Abstract Comics: The Anthology

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One of my abstract comics (called “Flying Chief”), based on a Jesse Marsh Tarzan comic is included in this anthology.

Order from Fantagraphics (Also see some previews there.)

My story was selected as a “Notable Comic” for the 2010 edition of Best American Comics.

Here’s my statement about the piece from the anthology:

“Flying Chief” began as a combination of two experiments. The first was my thinking about figure-ground relationships in comics. From classic comic strips as the visual reproduction of “actors on a stage” to contemporary manga filled with extreme close-ups, most comics are character-focused. I wanted to see what would happen if there were no figures, and the comic was left as only the ground: the backgrounds and the empty panels. As balloons, text, caption boxes, and sound effects also tend to have the same prominence as figures, I wanted to also excise all of them. The second experiment is borrowed from the OuBaPo group. In his “Un premier bouquet de contraintes” (“A First Bouquet/Bunch of Constraints”) Thierry Groensteen (Oupus 1, L’Association, 1997) writes about transformative constraints, wherein an artist enacts some transformation on one comic to create a new work. By starting from an existing work, the artist is free to read and interpret that work in a new way. I used this idea to reread “Tarzan and the Flying Chief” as drawn by Jesse Marsh (Tarzan 14, Dell 1950). I redrew the story, ignoring text, balloons, captions, and characters, taking only the backgrounds and transforming them into abstracted shapes, marks, and textures.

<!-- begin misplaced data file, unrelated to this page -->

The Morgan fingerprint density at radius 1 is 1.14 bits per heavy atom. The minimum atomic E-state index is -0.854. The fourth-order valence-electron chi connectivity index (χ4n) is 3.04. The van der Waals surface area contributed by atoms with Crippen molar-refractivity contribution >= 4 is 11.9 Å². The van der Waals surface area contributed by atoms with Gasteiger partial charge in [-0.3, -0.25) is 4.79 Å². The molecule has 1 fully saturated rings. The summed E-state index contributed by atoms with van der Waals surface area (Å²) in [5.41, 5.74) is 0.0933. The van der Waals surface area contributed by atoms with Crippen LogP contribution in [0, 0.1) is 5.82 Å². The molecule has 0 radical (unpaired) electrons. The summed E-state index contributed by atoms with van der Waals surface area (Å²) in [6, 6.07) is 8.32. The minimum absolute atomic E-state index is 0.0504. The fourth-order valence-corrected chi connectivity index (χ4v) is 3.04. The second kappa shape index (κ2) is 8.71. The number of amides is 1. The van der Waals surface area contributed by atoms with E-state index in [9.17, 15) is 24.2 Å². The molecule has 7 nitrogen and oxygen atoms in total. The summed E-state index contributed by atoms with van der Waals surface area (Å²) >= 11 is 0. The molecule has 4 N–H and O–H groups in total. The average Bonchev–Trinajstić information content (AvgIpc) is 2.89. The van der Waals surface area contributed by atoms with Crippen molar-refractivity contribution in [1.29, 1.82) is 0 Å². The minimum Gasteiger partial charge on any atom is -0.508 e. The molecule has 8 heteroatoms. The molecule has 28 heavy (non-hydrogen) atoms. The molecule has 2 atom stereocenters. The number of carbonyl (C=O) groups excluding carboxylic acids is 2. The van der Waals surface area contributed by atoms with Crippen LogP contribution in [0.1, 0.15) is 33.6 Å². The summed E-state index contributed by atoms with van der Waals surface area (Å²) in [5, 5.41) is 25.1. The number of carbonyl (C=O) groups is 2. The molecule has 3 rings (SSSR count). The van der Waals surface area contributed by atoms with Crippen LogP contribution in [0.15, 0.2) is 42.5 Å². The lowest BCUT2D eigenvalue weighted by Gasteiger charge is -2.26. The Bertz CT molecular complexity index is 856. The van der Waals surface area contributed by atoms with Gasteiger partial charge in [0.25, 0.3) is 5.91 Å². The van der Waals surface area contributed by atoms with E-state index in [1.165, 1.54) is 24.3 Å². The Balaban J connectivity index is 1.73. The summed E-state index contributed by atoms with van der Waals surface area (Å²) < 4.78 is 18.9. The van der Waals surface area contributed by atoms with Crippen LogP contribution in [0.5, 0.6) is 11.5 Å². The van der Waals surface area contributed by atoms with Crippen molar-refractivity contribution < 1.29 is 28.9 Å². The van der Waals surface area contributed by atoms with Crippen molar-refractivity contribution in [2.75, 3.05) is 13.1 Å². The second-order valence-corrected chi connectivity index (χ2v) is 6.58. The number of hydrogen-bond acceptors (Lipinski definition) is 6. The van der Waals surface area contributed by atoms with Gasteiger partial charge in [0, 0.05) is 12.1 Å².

Here’s what a few people have said about my story:

Proprietor of the reliable MadInkBeard blog, Derik A. Badman’s Flying Chief is one of the more intriguing contributions to the anthology. He has redrawn panels from a 1950 Tarzan comic without the characters, words, speech balloons, or captions. More so than abstraction or entropy, this strategy of absenting is highly effective in frustrating the viewer’s desire for an organizing figure. Badman’s image of a world without human agency raises more pointed questions than other contributors’ protozoan land before time and scenes of cosmological chaos.

-Ryan Holmberg at The Hooded Utilitarian

So Overby’s decorous eruptions of activity, obsessively timed and penciled, make for rewarding comics, period. The same goes for québécois cartoonist Benoit Joly’s fluid and elegant constructions, or Derik Badman’s respectful détournement of classical cartooning, where he reproduces only the backgrounds of a Jesse Marsh Tarzan strip—these are all curious, inquisitive works of cartooning, regardless of their abstraction.

-Sean Rogers at The Walrus Blog

I really liked former Galaxy contributor Derik Badman’s rambling, dream-like creations, too, suggesting partially obscured views into a world unseen, unknown and unknowable.

-Alan David Doane at Comic Book Galaxy

The range of works here are impressive. Some standouts for me… Derik Badman’s Flying Chief, simple and meditative, it reminds me of Asian woodblock prints (it’s also interesting from a formal perspective as detailed in the artist’s bio)…”

-Paul Dwyer (Amazon review)

Some of the best work, in my opinion, is Derik Badman’s pen & ink-inspired digital panels…

-D.J. at the Book Soup blog


Here’s a sample page…

and a comparison of the original Marsh panel to my abstraction: